Film Review: The King of Masks
Prepare to shed a few sentimental tears with this heartfelt story of Bianlian Wang, an aging street performer in search of a protégé to carry on his unique talent for the art of mask magic. However, tradition requires that he teach his craft to a male heir, and sadly Wang's only male child died at ten years old. So Wang lives alone with his pet monkey on a ramshackle houseboat that he poles up and down the rivers of Szechuan province.
While performing his magic mask act on a crowded street during the New Year celebration, Wang's lightning-fast sleight of hand catches the eye of Liang Sao Lang, the "Living Bodhisattva", the most famous female impersonator in Szechuan. After Wang's performance, Liang invites him to come for tea at his house, where Liang offers Wang a role in his troupe. But Wang declines the offer. Liang graciously accepts his refusal, but urges Wang to pass his art down to an heir. Taking this advice to heart, Wang takes to the streets of Shanghai in search of a child for sale on the black market and makes a deal with a man who is selling his son Liu, due to the hardship of recent floods.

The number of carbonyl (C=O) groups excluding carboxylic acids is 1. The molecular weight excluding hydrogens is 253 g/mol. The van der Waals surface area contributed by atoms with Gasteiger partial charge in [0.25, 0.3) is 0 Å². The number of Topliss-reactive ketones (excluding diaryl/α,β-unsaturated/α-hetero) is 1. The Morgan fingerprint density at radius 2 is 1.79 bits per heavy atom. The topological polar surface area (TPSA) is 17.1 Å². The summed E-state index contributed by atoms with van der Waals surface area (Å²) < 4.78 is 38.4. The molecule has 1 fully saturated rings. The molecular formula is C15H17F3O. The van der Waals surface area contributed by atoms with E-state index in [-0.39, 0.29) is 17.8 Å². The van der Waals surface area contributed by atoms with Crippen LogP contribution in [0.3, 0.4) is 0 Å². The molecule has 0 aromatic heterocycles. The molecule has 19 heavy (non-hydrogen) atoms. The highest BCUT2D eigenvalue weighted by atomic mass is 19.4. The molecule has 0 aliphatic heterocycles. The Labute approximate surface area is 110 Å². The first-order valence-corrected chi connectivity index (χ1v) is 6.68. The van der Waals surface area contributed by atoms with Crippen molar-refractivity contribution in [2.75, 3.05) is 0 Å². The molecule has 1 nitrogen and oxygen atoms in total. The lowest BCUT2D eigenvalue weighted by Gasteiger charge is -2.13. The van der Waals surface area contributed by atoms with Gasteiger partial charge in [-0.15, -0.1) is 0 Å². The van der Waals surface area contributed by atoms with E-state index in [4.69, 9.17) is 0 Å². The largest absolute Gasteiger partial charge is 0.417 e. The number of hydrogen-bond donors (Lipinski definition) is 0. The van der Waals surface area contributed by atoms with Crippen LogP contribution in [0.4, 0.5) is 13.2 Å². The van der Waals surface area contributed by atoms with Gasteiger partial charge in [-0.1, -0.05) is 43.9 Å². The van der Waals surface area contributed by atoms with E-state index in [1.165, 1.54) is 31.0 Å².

So happy is Wang with his new heir that he beams with pride, but his happiness is short-lived when the child reveals a dreadful secret that presents Wang with a dilemma, and sets off a string of misfortunes that threaten not only his livelihood, but his very existence.
Directed by Tian-Ming Wu, and filmed in old Shanghai, The King of Masks stars Xu Zhu as the old man, and Renying Zhou as his young protégé. The film received high praise from critics, and won prestigious awards at international film festivals worldwide.
With the oblique correlations drawn between characters, and the nuances of their relationships, The King of Masks is a masterpiece of subtlety and sentiment. Dialogue and pacing are mindfully crafted, drama is even-handed, and performances are sympathetic and sincere without being saccharine. A flawless film from start to finish.